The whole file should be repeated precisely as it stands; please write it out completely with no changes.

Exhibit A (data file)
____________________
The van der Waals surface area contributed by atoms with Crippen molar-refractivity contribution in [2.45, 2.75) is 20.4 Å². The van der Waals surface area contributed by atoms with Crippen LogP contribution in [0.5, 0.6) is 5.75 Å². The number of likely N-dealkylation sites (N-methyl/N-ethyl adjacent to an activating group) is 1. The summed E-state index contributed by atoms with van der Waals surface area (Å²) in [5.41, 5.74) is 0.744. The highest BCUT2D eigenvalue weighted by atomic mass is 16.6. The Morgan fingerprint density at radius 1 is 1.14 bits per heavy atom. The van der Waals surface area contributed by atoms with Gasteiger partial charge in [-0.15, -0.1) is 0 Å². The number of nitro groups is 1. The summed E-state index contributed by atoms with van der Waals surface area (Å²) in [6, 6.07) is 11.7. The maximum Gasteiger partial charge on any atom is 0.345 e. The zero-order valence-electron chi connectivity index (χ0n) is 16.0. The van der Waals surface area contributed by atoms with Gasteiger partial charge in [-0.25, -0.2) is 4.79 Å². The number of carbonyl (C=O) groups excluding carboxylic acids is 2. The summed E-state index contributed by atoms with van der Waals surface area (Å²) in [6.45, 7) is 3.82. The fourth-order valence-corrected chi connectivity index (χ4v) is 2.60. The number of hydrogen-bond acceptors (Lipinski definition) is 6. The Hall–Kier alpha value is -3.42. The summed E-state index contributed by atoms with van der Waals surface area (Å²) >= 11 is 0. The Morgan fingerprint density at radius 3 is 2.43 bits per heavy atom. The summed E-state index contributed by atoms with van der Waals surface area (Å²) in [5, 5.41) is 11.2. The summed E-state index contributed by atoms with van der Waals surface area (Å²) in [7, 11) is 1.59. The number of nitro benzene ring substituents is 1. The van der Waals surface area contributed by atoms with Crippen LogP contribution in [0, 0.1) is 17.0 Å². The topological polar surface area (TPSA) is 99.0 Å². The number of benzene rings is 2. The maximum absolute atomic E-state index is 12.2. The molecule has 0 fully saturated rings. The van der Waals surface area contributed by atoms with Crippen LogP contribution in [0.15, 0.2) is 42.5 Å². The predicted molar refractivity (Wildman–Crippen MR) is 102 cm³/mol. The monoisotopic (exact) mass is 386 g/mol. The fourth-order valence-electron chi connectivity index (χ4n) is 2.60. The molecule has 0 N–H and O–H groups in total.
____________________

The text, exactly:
The van der Waals surface area contributed by atoms with Crippen molar-refractivity contribution in [2.45, 2.75) is 20.4 Å². The van der Waals surface area contributed by atoms with Crippen LogP contribution in [0.5, 0.6) is 5.75 Å². The number of likely N-dealkylation sites (N-methyl/N-ethyl adjacent to an activating group) is 1. The summed E-state index contributed by atoms with van der Waals surface area (Å²) in [5.41, 5.74) is 0.744. The highest BCUT2D eigenvalue weighted by atomic mass is 16.6. The Morgan fingerprint density at radius 1 is 1.14 bits per heavy atom. The van der Waals surface area contributed by atoms with Gasteiger partial charge in [-0.15, -0.1) is 0 Å². The number of nitro groups is 1. The summed E-state index contributed by atoms with van der Waals surface area (Å²) in [6, 6.07) is 11.7. The maximum Gasteiger partial charge on any atom is 0.345 e. The zero-order valence-electron chi connectivity index (χ0n) is 16.0. The van der Waals surface area contributed by atoms with Gasteiger partial charge in [-0.25, -0.2) is 4.79 Å². The number of carbonyl (C=O) groups excluding carboxylic acids is 2. The summed E-state index contributed by atoms with van der Waals surface area (Å²) in [6.45, 7) is 3.82. The fourth-order valence-corrected chi connectivity index (χ4v) is 2.60. The number of hydrogen-bond acceptors (Lipinski definition) is 6. The Hall–Kier alpha value is -3.42. The summed E-state index contributed by atoms with van der Waals surface area (Å²) >= 11 is 0. The Morgan fingerprint density at radius 3 is 2.43 bits per heavy atom. The summed E-state index contributed by atoms with van der Waals surface area (Å²) in [5, 5.41) is 11.2. The summed E-state index contributed by atoms with van der Waals surface area (Å²) in [7, 11) is 1.59. The number of nitro benzene ring substituents is 1. The van der Waals surface area contributed by atoms with Crippen LogP contribution in [0, 0.1) is 17.0 Å². The topological polar surface area (TPSA) is 99.0 Å². The number of benzene rings is 2. The maximum absolute atomic E-state index is 12.2. The molecule has 0 fully saturated rings. The van der Waals surface area contributed by atoms with Crippen LogP contribution in [0.15, 0.2) is 42.5 Å². The predicted molar refractivity (Wildman–Crippen MR) is 102 cm³/mol. The monoisotopic (exact) mass is 386 g/mol. The fourth-order valence-electron chi connectivity index (χ4n) is 2.60. The molecule has 0 N–H and O–H groups in total.